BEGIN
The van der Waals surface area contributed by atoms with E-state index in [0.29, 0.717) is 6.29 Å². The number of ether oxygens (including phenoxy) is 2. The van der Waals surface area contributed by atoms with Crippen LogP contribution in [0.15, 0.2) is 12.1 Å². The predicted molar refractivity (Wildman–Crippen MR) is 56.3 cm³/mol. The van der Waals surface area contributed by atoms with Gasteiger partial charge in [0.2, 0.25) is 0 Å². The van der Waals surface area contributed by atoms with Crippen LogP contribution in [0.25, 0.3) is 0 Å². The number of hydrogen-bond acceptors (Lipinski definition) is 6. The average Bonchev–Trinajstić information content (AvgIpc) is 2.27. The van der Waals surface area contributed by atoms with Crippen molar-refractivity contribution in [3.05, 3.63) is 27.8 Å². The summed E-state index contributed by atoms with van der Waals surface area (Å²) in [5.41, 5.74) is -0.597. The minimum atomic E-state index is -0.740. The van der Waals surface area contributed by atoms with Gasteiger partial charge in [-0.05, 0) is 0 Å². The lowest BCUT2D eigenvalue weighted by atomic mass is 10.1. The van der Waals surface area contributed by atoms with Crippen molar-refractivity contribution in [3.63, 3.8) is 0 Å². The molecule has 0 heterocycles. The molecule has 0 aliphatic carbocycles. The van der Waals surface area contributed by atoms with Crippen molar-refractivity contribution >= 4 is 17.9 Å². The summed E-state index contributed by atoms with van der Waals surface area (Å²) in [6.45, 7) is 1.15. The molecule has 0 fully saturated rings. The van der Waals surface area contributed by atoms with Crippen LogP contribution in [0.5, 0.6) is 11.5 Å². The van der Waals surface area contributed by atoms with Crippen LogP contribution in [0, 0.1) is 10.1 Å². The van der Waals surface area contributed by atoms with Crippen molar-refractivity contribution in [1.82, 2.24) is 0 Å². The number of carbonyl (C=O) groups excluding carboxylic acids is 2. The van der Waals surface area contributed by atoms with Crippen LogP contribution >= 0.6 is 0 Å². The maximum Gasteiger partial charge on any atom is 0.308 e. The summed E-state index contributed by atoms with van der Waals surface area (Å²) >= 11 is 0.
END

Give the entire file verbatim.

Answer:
The van der Waals surface area contributed by atoms with E-state index in [0.29, 0.717) is 6.29 Å². The number of ether oxygens (including phenoxy) is 2. The van der Waals surface area contributed by atoms with Crippen LogP contribution in [0.15, 0.2) is 12.1 Å². The predicted molar refractivity (Wildman–Crippen MR) is 56.3 cm³/mol. The van der Waals surface area contributed by atoms with Gasteiger partial charge in [0.2, 0.25) is 0 Å². The van der Waals surface area contributed by atoms with Crippen LogP contribution in [0.25, 0.3) is 0 Å². The number of hydrogen-bond acceptors (Lipinski definition) is 6. The average Bonchev–Trinajstić information content (AvgIpc) is 2.27. The van der Waals surface area contributed by atoms with Crippen molar-refractivity contribution in [3.05, 3.63) is 27.8 Å². The summed E-state index contributed by atoms with van der Waals surface area (Å²) in [5.41, 5.74) is -0.597. The minimum atomic E-state index is -0.740. The van der Waals surface area contributed by atoms with Gasteiger partial charge in [-0.05, 0) is 0 Å². The lowest BCUT2D eigenvalue weighted by atomic mass is 10.1. The van der Waals surface area contributed by atoms with Crippen molar-refractivity contribution in [3.63, 3.8) is 0 Å². The molecule has 0 heterocycles. The molecule has 0 aliphatic carbocycles. The van der Waals surface area contributed by atoms with Crippen molar-refractivity contribution >= 4 is 17.9 Å². The summed E-state index contributed by atoms with van der Waals surface area (Å²) in [6.45, 7) is 1.15. The molecule has 0 fully saturated rings. The van der Waals surface area contributed by atoms with Crippen LogP contribution in [0.5, 0.6) is 11.5 Å². The van der Waals surface area contributed by atoms with Crippen LogP contribution in [0, 0.1) is 10.1 Å². The van der Waals surface area contributed by atoms with Crippen molar-refractivity contribution in [1.82, 2.24) is 0 Å². The number of carbonyl (C=O) groups excluding carboxylic acids is 2. The van der Waals surface area contributed by atoms with Crippen LogP contribution >= 0.6 is 0 Å². The maximum Gasteiger partial charge on any atom is 0.308 e. The summed E-state index contributed by atoms with van der Waals surface area (Å²) >= 11 is 0.